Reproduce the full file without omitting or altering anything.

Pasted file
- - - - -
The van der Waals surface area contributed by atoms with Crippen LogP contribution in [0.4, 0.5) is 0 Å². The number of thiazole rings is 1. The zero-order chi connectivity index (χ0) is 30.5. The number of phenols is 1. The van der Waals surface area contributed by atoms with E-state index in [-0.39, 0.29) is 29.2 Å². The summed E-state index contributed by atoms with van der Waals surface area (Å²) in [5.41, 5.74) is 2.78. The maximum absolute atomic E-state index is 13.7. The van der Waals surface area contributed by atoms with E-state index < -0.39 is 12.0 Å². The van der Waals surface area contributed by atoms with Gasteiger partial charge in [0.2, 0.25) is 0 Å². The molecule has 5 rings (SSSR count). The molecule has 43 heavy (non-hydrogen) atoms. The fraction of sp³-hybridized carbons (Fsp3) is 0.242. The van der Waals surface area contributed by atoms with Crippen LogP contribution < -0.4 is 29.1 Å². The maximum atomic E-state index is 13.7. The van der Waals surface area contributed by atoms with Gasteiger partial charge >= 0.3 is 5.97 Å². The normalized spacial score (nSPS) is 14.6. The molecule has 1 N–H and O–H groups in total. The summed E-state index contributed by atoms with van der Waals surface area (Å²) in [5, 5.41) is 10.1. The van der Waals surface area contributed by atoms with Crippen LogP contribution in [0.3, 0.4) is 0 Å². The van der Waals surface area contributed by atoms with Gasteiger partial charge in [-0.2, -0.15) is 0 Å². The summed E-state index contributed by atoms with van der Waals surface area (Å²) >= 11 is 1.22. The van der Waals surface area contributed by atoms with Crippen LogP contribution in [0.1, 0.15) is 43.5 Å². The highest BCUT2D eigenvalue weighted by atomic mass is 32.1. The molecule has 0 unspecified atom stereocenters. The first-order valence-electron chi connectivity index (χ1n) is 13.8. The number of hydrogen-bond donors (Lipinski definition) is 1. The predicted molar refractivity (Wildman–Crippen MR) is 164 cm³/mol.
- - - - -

The van der Waals surface area contributed by atoms with Crippen LogP contribution in [0.4, 0.5) is 0 Å². The number of thiazole rings is 1. The zero-order chi connectivity index (χ0) is 30.5. The number of phenols is 1. The van der Waals surface area contributed by atoms with E-state index in [-0.39, 0.29) is 29.2 Å². The summed E-state index contributed by atoms with van der Waals surface area (Å²) in [5.41, 5.74) is 2.78. The maximum absolute atomic E-state index is 13.7. The van der Waals surface area contributed by atoms with E-state index < -0.39 is 12.0 Å². The van der Waals surface area contributed by atoms with Gasteiger partial charge in [0.2, 0.25) is 0 Å². The molecule has 5 rings (SSSR count). The molecule has 43 heavy (non-hydrogen) atoms. The fraction of sp³-hybridized carbons (Fsp3) is 0.242. The van der Waals surface area contributed by atoms with Crippen LogP contribution < -0.4 is 29.1 Å². The maximum atomic E-state index is 13.7. The van der Waals surface area contributed by atoms with Gasteiger partial charge >= 0.3 is 5.97 Å². The normalized spacial score (nSPS) is 14.6. The molecule has 1 N–H and O–H groups in total. The summed E-state index contributed by atoms with van der Waals surface area (Å²) in [5, 5.41) is 10.1. The van der Waals surface area contributed by atoms with Crippen LogP contribution in [0.3, 0.4) is 0 Å². The van der Waals surface area contributed by atoms with Gasteiger partial charge in [-0.2, -0.15) is 0 Å². The summed E-state index contributed by atoms with van der Waals surface area (Å²) >= 11 is 1.22. The van der Waals surface area contributed by atoms with Crippen LogP contribution in [0.1, 0.15) is 43.5 Å². The highest BCUT2D eigenvalue weighted by atomic mass is 32.1. The molecule has 0 unspecified atom stereocenters. The first-order valence-electron chi connectivity index (χ1n) is 13.8. The number of hydrogen-bond donors (Lipinski definition) is 1. The predicted molar refractivity (Wildman–Crippen MR) is 164 cm³/mol.